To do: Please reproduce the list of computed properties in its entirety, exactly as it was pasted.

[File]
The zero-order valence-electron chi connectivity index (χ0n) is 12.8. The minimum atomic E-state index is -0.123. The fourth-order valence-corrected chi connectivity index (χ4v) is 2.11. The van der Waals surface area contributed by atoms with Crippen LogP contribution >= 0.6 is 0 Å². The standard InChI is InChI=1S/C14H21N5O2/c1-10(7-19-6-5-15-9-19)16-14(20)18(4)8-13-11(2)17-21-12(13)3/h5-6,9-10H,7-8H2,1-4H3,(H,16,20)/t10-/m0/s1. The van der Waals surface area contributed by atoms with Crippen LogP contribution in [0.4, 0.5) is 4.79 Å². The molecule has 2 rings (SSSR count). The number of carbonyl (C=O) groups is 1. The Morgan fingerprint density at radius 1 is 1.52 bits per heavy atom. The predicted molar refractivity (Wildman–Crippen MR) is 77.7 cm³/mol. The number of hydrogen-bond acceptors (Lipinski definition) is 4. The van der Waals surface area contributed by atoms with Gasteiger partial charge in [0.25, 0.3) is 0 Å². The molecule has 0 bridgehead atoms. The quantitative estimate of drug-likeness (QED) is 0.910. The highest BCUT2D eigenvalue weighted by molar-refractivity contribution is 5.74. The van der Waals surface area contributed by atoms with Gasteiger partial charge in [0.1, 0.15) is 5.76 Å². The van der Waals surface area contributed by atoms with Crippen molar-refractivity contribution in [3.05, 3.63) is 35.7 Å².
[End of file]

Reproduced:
The zero-order valence-electron chi connectivity index (χ0n) is 12.8. The minimum atomic E-state index is -0.123. The fourth-order valence-corrected chi connectivity index (χ4v) is 2.11. The van der Waals surface area contributed by atoms with Crippen LogP contribution >= 0.6 is 0 Å². The standard InChI is InChI=1S/C14H21N5O2/c1-10(7-19-6-5-15-9-19)16-14(20)18(4)8-13-11(2)17-21-12(13)3/h5-6,9-10H,7-8H2,1-4H3,(H,16,20)/t10-/m0/s1. The van der Waals surface area contributed by atoms with Crippen LogP contribution in [0.4, 0.5) is 4.79 Å². The molecule has 2 rings (SSSR count). The number of carbonyl (C=O) groups is 1. The Morgan fingerprint density at radius 1 is 1.52 bits per heavy atom. The predicted molar refractivity (Wildman–Crippen MR) is 77.7 cm³/mol. The number of hydrogen-bond acceptors (Lipinski definition) is 4. The van der Waals surface area contributed by atoms with Gasteiger partial charge in [0.25, 0.3) is 0 Å². The molecule has 0 bridgehead atoms. The quantitative estimate of drug-likeness (QED) is 0.910. The highest BCUT2D eigenvalue weighted by molar-refractivity contribution is 5.74. The van der Waals surface area contributed by atoms with Gasteiger partial charge in [0.1, 0.15) is 5.76 Å². The van der Waals surface area contributed by atoms with Crippen molar-refractivity contribution in [3.05, 3.63) is 35.7 Å².